The Impact of Social Performance - Unilever and Its Environmental Responsibility

Topics: Environmentalism, Business ethics, Corporate social responsibility Pages: 6 (2166 words) Published: December 16, 2012
The impact of social performance - Unilever and its environmental responsibility

Unilever is one of the world largest multinational companies, merged by British soapmaker Lever Brothers and Dutch margarine producer Margarine Unie in 1929, which is related with lives of over two billion people every day mainly in the area of food and beverage, home care and personal care. The corporate purpose of Unilever indicates that they require "the highest standard of corporate behavior towards everyone we work with, the communities we touch, and the environment on which we have an impact (Purpose & principles 2010)". This corporate purpose highlights the importance of social performances and the interactions with their shareholders.

Corporate social responsibility (CSR) is increasingly essential in the global environment (Wilburn 2009, 111), especially for large multinational companies who confirm that making contributions to shareholders is the driving force to increase the value of the corporations. Unilever claims that corporate social responsibility is at the heart of its business (Cescau 2007). “We've always believed in the power of our brands to improve the quality of people’s lives and in doing the right thing. As our business grows, so do our responsibilities (Our vision 2010)” Unilever has made a clear direction about their vision. These years Unilever has focus on building their corporate image with full consideration and improvement of social performance, varying from sustainable development, safety of food, to welfare of labor and other social performance beyond those areas, but there are still some problems existed that need much more improvement to do . The aspect of environment of Unilever will be illustrated amply in this paper to indicate the impact of social performance to the corporation.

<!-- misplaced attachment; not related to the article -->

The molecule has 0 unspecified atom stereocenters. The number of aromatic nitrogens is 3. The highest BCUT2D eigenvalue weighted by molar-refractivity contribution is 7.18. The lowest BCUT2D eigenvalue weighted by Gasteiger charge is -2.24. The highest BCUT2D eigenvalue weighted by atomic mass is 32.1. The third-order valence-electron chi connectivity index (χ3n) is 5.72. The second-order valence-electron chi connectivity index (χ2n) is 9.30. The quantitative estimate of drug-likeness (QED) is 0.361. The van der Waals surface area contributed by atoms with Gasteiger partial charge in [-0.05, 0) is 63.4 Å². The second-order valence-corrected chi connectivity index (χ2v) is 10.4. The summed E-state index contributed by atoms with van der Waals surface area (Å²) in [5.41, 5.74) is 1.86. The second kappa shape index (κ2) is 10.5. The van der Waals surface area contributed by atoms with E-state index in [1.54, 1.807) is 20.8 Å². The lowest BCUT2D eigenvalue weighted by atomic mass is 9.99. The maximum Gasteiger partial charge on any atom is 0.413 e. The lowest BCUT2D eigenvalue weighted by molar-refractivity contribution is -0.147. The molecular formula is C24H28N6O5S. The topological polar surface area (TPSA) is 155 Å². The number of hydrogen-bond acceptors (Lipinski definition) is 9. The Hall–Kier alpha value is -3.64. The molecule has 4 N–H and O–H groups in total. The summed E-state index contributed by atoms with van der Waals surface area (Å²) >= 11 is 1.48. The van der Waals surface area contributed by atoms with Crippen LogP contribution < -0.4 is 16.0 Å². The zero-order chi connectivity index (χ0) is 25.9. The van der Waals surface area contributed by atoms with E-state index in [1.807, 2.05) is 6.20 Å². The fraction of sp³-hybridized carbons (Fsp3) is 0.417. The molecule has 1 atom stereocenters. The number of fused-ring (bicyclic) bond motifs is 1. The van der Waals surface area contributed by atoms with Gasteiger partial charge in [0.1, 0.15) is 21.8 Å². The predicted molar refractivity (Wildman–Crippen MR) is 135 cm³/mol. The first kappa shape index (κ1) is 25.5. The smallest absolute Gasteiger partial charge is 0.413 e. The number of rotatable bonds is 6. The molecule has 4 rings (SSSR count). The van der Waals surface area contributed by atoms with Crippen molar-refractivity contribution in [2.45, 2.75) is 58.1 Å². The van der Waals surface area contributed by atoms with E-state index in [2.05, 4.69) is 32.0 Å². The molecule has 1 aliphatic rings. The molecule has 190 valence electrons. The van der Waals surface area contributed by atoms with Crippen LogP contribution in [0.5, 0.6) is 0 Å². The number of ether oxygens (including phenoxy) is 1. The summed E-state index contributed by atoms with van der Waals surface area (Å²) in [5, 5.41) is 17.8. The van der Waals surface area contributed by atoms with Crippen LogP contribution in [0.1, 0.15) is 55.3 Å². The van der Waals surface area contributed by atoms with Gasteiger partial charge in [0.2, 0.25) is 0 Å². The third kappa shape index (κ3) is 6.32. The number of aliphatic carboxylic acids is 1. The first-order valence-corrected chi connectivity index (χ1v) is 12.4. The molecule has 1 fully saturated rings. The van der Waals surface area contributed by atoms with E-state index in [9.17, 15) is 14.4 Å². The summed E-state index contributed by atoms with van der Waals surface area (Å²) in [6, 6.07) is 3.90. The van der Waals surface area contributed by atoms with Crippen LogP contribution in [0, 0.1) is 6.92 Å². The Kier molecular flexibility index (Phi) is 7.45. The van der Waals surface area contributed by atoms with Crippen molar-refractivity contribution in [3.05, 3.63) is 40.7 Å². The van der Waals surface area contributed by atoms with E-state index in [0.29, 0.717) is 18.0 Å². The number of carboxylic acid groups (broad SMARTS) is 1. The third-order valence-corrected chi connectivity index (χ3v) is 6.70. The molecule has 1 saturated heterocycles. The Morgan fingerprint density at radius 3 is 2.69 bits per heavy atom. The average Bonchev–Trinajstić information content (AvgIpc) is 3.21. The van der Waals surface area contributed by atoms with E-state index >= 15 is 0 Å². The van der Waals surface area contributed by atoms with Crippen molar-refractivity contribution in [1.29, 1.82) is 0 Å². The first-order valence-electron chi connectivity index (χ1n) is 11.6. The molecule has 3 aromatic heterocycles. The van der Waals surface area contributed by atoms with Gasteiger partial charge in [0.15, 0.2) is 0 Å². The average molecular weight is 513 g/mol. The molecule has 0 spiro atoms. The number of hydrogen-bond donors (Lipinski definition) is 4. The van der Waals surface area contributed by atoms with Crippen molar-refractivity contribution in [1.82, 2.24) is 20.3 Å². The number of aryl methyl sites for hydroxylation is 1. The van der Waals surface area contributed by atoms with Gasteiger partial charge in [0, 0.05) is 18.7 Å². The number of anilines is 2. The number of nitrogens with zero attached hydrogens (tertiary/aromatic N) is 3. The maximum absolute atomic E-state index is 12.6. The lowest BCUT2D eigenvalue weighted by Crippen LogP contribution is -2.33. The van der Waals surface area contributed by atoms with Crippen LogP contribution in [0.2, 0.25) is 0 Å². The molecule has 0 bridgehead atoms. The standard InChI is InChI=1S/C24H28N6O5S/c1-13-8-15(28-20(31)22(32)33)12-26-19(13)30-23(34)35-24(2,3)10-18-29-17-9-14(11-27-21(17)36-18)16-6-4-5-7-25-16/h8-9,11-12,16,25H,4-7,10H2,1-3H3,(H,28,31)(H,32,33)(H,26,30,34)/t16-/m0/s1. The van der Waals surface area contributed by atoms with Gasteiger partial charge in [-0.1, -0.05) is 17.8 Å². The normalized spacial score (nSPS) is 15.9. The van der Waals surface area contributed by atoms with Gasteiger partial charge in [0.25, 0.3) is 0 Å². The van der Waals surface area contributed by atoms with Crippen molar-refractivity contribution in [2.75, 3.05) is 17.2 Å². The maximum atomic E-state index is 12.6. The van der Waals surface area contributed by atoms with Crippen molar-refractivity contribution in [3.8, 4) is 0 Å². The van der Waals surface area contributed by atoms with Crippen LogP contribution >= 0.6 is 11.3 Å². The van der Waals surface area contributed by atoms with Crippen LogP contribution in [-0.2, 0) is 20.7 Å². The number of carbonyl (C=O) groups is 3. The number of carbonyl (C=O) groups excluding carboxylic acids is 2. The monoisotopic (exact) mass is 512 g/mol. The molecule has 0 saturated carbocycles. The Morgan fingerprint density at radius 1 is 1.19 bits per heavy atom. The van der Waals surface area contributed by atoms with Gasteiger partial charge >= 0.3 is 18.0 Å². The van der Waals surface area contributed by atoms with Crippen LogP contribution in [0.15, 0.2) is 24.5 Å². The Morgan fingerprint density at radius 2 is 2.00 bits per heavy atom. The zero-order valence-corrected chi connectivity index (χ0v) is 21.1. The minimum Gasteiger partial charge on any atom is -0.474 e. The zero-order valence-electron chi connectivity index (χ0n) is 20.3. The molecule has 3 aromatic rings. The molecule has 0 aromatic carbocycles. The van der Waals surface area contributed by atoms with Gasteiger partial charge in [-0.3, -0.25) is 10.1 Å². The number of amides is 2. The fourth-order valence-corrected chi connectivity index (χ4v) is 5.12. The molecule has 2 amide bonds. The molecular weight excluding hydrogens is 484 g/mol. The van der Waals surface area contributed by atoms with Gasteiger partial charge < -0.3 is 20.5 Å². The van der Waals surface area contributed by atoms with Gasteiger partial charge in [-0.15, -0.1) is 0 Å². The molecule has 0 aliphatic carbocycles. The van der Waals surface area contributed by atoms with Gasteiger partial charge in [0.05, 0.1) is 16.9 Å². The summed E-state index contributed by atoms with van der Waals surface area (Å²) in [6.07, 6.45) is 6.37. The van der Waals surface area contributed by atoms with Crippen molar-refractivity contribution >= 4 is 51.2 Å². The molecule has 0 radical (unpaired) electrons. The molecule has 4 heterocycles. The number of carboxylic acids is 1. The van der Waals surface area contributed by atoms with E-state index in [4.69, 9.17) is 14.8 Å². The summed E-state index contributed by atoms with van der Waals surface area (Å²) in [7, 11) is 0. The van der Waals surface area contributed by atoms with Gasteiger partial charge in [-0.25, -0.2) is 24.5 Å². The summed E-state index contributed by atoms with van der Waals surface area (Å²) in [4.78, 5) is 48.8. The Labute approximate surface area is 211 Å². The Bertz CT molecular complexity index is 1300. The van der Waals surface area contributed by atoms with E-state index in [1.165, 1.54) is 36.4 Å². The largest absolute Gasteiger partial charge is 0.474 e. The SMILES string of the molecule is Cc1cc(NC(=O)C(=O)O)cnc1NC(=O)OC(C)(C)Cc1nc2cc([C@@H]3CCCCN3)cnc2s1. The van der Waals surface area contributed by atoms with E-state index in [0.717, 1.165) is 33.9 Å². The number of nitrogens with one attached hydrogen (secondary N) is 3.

Positive elements of performance

In the current trend, Unilever has observed that standards of social responsibility set by customers stimulate the corporations to undertake much more responsibility than before, which in the long term, will achieve a success. They still believe that the real success for them means acting with the highest standards of the corporate performance towards not only their consumers and employees but also the whole society and world (FCSR members 2010). As a member of the Foundation for Corporate Social Responsibility (FCSR), Unilever launched or participated in an ever-growing range of initiative activities to protect environment, source sustainable supplies of raw materials, and support local communities more over the years (FCSR members 2010).  When it narrowed down to the aspect of environment, Unilever still insists on the perception of sustainable development, in exploring the raw materials, dealing with the waste, investigating the recipes and testing the productions. “As globalization accelerates, and as the limits of the planet’s resources are reached, large companies and brands will increasingly be held to account on the sustainability of their business practices” mentioned by Cescau (2007), the Group Chief Executive of Unilever, Unilever is committed to making continuous improvements in the balance of making profit and contributing to the environment, as well as to the longer-term goal of developing a sustainable business (Dizon et al.2008). It devotes working in partnership with others to rise up the environmental awareness, increase understanding of environmental issues, promote environmental protection, and disseminate good practice (Dizon et al.2008).

In the area of family care with Unilever’s products, many small changes in consumer behavior are made scalable, resulting in a sustainable and significant improvement, even though there are around 125 billion washes occurring each year (Ahlering 2010). It was reported that “since 1995, these changes have translated into a 44% reduction in greenhouse gas emissions in the manufacturing process, a 70% reduction in waste, and...
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